Cassidy and three co-sponsors rolled out legislation yesterday to make substantive changes to health care policy, to mixed reviews from his fellow Republicans and conservatives and predictably partisan caterwauling from Democrats and the political left. It will act as an amendment to a budgetary bill and must pass within the next two weeks, but only after vetting from the Congressional Budget Office to ensure it does not raise significantly the national debt.
For that reason, it has slim chances of passing. The compressed time frame leaves little opportunity for analysis and to gather support. At present, a majority of Republicans would vote for it, but all but two would have to commit. Cassidy and his co-sponsors argue that not only does this represent the last chance to alter substantially the failing Patient Protection and Affordable Care Act (“Obamacare”) for at least a year, but also allege that without it a “single-payer” system become probable – a ruinous government-run health care system that promises worse care for at least a trillion dollars a year more.
There is much to like about the amendment. As with previous recent efforts designed to replace Obamacare, it scraps the horribly wasteful fee-for-service arrangement for Medicaid and replaces it with a block grant system that allows states to choose how best to prioritize their health care spending. Better, it does not discriminate against states that wisely chose not to expand Medicaid, federal regulations of which very poorly set priorities, by creating a much more comprehensive and precise funding formula based upon enhanced population demographics.
Having this ability will let states rein in exploding Medicaid costs. As one example, it would create greater incentives to combat fraud and improper payments, preventing the all-too-common scenario in Louisiana of taxpayers being cheated.
It also loosens some regulations governing provision and funding for insurance on private markets. By letting states set their own regulations for the kinds of policies and conditions permitted, that can free people from paying for services they don’t need and induces greater patient responsibility that will contain costs, pressuring premiums downwards for many that have skyrocketed because of Obamacare and would have gone much higher if not for special taxes and increased debt spending subsidizing premium payments for some.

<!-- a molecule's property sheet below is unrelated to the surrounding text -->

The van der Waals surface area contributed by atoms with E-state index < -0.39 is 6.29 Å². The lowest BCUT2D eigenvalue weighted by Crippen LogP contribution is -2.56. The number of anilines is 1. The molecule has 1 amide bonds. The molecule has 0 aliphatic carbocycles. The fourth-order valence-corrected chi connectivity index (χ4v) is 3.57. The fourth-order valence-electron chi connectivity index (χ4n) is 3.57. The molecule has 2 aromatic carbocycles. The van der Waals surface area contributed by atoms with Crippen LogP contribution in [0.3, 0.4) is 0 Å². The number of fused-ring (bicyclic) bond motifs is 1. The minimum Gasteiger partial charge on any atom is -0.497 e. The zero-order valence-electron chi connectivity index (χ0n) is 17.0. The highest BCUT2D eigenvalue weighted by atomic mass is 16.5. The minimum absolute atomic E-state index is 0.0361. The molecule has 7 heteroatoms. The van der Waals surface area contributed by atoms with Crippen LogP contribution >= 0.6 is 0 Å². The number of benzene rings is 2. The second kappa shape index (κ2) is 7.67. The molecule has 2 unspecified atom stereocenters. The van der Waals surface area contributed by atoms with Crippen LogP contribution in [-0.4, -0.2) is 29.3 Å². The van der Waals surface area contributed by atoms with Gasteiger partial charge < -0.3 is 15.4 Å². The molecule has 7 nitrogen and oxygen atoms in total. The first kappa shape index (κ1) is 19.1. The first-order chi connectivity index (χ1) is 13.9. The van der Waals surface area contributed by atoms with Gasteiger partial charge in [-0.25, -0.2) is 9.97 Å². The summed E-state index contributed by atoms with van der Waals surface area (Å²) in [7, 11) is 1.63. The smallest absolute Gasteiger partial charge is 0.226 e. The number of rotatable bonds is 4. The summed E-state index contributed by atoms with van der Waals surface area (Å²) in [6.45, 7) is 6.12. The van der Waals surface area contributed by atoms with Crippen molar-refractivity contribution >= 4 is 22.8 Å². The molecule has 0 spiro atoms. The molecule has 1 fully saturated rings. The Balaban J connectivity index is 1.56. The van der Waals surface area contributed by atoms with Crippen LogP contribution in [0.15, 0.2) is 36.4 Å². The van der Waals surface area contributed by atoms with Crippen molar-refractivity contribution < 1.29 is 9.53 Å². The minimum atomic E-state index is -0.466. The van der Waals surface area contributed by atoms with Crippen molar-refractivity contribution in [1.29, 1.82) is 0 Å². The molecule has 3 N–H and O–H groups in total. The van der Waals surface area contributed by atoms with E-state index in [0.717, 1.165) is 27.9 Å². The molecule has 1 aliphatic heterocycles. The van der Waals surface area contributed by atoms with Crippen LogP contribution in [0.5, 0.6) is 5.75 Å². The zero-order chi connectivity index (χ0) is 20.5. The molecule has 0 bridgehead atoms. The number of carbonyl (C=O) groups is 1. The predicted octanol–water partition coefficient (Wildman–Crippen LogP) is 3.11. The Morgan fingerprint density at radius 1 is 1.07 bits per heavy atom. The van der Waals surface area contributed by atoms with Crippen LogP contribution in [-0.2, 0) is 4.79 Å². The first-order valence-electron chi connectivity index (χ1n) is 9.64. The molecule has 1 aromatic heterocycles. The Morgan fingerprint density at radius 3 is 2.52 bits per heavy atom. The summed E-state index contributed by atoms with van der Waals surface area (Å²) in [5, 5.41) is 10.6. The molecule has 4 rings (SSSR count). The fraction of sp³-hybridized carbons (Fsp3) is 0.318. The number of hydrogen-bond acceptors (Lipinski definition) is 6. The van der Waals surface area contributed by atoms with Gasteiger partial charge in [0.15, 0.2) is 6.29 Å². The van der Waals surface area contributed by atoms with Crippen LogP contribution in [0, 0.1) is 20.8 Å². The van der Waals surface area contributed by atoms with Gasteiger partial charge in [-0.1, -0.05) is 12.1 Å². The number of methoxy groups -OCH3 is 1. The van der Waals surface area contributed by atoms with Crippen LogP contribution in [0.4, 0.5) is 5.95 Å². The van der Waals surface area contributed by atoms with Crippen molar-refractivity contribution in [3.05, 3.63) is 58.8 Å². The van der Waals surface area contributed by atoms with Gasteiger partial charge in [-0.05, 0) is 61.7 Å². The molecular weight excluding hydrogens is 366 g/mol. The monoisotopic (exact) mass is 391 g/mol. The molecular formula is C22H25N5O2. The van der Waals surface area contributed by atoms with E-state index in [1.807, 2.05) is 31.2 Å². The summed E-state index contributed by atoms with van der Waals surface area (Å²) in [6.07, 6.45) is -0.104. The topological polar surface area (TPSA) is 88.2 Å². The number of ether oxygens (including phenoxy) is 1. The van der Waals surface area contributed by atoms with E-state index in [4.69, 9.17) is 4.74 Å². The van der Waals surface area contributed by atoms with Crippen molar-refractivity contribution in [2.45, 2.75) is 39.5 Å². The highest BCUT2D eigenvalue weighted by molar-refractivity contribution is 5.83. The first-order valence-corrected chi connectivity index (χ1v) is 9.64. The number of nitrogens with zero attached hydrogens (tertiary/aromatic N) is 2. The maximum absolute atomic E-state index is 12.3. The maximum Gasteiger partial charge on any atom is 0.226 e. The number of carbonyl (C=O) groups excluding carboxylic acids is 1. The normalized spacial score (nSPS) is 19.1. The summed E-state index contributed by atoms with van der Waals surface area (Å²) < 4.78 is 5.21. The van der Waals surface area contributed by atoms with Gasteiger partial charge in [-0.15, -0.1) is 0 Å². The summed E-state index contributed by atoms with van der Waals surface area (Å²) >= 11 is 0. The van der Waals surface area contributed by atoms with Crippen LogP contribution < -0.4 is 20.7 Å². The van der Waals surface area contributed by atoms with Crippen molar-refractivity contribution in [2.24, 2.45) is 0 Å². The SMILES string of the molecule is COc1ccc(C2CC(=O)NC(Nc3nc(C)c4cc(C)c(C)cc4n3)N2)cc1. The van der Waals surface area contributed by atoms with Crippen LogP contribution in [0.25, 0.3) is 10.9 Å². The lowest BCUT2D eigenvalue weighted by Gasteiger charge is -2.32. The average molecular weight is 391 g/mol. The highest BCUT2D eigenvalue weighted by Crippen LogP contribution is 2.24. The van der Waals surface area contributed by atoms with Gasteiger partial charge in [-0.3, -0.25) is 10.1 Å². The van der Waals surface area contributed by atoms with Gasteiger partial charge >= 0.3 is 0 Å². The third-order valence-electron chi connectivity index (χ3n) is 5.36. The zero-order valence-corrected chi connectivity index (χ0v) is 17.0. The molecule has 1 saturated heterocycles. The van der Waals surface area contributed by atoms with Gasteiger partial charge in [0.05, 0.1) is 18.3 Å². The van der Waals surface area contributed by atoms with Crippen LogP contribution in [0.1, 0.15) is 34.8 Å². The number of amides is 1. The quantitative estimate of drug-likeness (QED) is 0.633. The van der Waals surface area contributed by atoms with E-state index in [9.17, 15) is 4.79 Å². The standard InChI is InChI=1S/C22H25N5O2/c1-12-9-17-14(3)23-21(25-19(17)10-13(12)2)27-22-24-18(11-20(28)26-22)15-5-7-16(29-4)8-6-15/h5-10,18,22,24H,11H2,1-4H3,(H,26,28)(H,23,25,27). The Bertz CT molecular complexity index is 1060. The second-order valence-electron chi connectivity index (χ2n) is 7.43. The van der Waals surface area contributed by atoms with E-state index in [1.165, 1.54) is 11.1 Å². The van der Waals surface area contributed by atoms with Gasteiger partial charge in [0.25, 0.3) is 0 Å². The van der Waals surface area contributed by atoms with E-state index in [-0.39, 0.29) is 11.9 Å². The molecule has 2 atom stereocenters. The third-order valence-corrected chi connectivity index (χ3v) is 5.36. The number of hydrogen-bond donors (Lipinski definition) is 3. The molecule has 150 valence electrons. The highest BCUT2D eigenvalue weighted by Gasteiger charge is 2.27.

However, that aspect is the legislation’s greatest flaw. It continues almost all the additional taxes imposed by Obamacare in large part for subsidies benefitting individuals who previously afforded their own health care. While the legislation has these sunset in 2026, political pressure might make it impossible to cut these out by then. As long as these continue, the punitive redistributive effects of Obamacare will remain.
Thus, to move health care insurance and thereby provision into a better place, policy-makers must consider whether this amendment does a better job than, for example, the alternative of yanking illegal cost sharing reduction payments worth around $7 billion a year that bail out insurance companies, as federal law requires them to charge only certain rates for lower-income households. Under this scenario, Pres. Donald Trump could order the payments stopped, citing the unconstitutionality, but, like his recent statement that he would rescind an illegal executive order of his predecessor but invited Congress to act to legislate legally in this area, he could ask the same to assist insurance companies.
This could create pressure to relax regulatory standards that would bring costs down and/or increase the nearly zero costs to lower-income households, asking them to pay their fair share when many are forced to endure double-digit increase in premiums annually to subsidize them. If not, rates will zoom even higher and whether Democrats or Republicans get blamed and in what proportions no one can predict. Therefore, balky Republicans – and perhaps a few Democrats – next year will have every incentive to make significant changes in order to avoid possible electoral repercussions. These changes well could go beyond what Cassidy and his colleagues now propose.
Practically speaking, the path of making starker to the public the internal contradictions of Obamacare through this and other defunding tactics probably would produce more beneficial change than with what Cassidy has offered in the time frame possible. As such, unless changed to reduce its cost to American taxpayers – an uncertain proposition given the rules under which the budget must be considered – his approach does not offer as much as others can.